James Emejo in Abuja
The Nigeria Customs Service (NCS) yesterday said it is not against the implementation of the African Continental Free Trade Agreement (AfCTA) or any other protocol which the country is a signatory.
The clarification came against the backdrop of misleading media reports that the Comptroller-General of NCS, Col. Hameed Ibrahim Ali (rtd), was allegedly opposed to the implementation of the agreement.
Ali was reportedly misquoted during his presentation at a public hearing of the Senate Committee on Finance.
But in a statement issued by Customs spokesman, Mr. Joseph Attah, the service pointed out that the CGC had only highlighted the implications of the AfCTA on revenue should the country fail to boost local production in order to curtail dumping.
According to him, all imports from member countries will be duty-free when the agreement takes effect, adding that Nigeria must encourage local production and excise duty rather than import duty, which will drastically drop soon.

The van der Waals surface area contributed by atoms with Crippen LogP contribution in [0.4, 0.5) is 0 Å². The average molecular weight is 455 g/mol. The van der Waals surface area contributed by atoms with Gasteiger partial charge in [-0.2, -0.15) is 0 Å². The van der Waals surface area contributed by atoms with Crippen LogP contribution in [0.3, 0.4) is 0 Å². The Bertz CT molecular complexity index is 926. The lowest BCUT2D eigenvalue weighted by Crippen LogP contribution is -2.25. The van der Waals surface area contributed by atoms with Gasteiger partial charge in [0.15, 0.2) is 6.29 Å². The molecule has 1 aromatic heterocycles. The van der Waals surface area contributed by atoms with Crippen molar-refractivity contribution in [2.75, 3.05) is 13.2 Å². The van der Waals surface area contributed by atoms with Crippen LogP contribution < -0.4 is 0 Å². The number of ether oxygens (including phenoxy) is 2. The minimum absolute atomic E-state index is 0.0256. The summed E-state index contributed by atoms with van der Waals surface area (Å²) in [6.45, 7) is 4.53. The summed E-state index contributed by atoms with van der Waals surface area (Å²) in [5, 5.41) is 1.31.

Ali was quoted to have said: “I would rather collect excise duty than import duty because for every import, you are taking money out.”
The statement further decried attempts to link the Customs boss to issues of scanners and partial border closure, describing the controversial article as having a “total loss of the understanding of CGC’s presentation.”
It read: “For the avoidance of doubt, the CGC, and indeed NCS, is not against the implementation of any protocol that Nigeria is a signatory.
“NCS role is to implement and provide input that might help policy formation in the interest of Nigerians.
“We strongly believe that Nigerians have a right to know the implications of ACFTA and actions that must be taken to benefit from it and not becoming a dumping ground for other countries’ goods.
“Twisting and giving it a different narrative relating to import duty is not only dangerous but mischievous misrepresentation that does the country no good.
“NCS, therefore, call on Nigerians to discountenance the misleading piece and focus on what we must do to benefit from ACFTA.”